One of the rare bright spots during the pandemic was getting masked up between outbreaks up to see Orpheus In The Record Shop, and this unique collaboration between rapper Testament and Opera North is back as we return to whatever the new normal is.
Fusing mysticism, rap, beatboxing and some of the country’s best classically trained musicians, Testament has boldly reworked the Orpheus myth of a musician descending into the underworld to reclaim his lost love.
It’s a broad mix of influences that shouldn’t really work, but it does partly due to Testament’s confidence is his ability to beatbox and rap his way through this classic tale, and the fact that the members of Opera North’s Chorus and Orchestra have totally bought into his vision as they drift onto the stark Quarry stage throughout the show.
The show opens with Leeds lad Orpheus in his record store specialising in vinyl that’s facing imminent closure as he battles his demons. Testament shows off the beatboxing skills that won him a world title, including vocally recreating that glorious moment when the needle hits the groove.
Along the way a motley crew of people wander in and out of his store, including a mysterious old woman who leaves him what appears to be a pretty useless gift, but one that will change his life if he wants it to.
Testament may be retelling a redemptive journey, but like High Fidelity this is also a love letter to the joys of vinyl, and the record store as a community. He’s evangelising for the power of music to conjure up time and place as he notes his ex-girlfriend Justine left ‘finger marks’ on him as well as some of his records.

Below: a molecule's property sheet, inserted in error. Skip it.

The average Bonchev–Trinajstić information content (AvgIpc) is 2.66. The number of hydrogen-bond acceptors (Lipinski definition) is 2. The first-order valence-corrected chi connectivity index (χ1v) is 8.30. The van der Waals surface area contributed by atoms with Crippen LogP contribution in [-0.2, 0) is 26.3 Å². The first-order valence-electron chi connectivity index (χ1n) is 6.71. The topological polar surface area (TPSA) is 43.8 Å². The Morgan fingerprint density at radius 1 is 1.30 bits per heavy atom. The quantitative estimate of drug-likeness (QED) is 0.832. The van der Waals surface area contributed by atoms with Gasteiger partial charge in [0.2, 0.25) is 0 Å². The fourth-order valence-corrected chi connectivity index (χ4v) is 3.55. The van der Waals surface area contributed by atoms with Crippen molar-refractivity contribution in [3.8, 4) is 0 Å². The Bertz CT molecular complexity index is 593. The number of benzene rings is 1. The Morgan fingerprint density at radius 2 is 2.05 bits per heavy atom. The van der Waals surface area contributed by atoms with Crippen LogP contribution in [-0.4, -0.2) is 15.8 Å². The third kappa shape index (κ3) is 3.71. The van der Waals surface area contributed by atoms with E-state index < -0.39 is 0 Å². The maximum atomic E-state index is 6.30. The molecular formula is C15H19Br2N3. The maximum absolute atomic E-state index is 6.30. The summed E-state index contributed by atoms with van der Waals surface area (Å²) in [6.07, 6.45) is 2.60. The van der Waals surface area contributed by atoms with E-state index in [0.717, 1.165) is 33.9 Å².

During lockdown the personable Testament put in an assured performance but working with the Playhouse’s Deputy Artistic Director Amy Leach he has dug down into levels he probably didn’t know he had. His often very funny modern retelling of this myth is allowed to breathe more as his timing has improved working with the always inventive Leach.
At the heart of this story fusing contemporary sounds with mysticism is Orpheus trying to share his belief that ‘music is everywhere’ and love conquers all. Along the way he has to deal with his abusive father, a delusional superstar DJ and an officious Ghanaian security guard
There is something elemental and deeply human when a harpist picks out the melody as Testament raps, and the pure voice of Opera North’s Helen Evora as Justine echoes round this vast space taking us to another dimension. They are joined by French horn, bassoon, strings and a percussionist slowly building aural layers towards a crescendo as Testament tries to process the weird things happening to him, and that unlike Orpheus he can’t look back despite every fibre of his body telling him he should.
The playing by the Opera North musicians is of the highest order, but despite having the sheet music in front of them they are often having to improvise round the score following Testament’s musings. It’s a heady collision of styles but the looks of joy on the face of the players suggest it is a break from their day job that they are really enjoying.
This is a hugely ambitious production, which is exactly what a major regional theatre should be staging, but thanks to Testament’s utter commitment to his vision backed by high quality musicianship it is a difficult journey that remains full of the power of music and hope even in these troubled times.
Reviewer: Paul Clarke
Reviewed: 14th October 2022
North West End UK Rating: ★★★★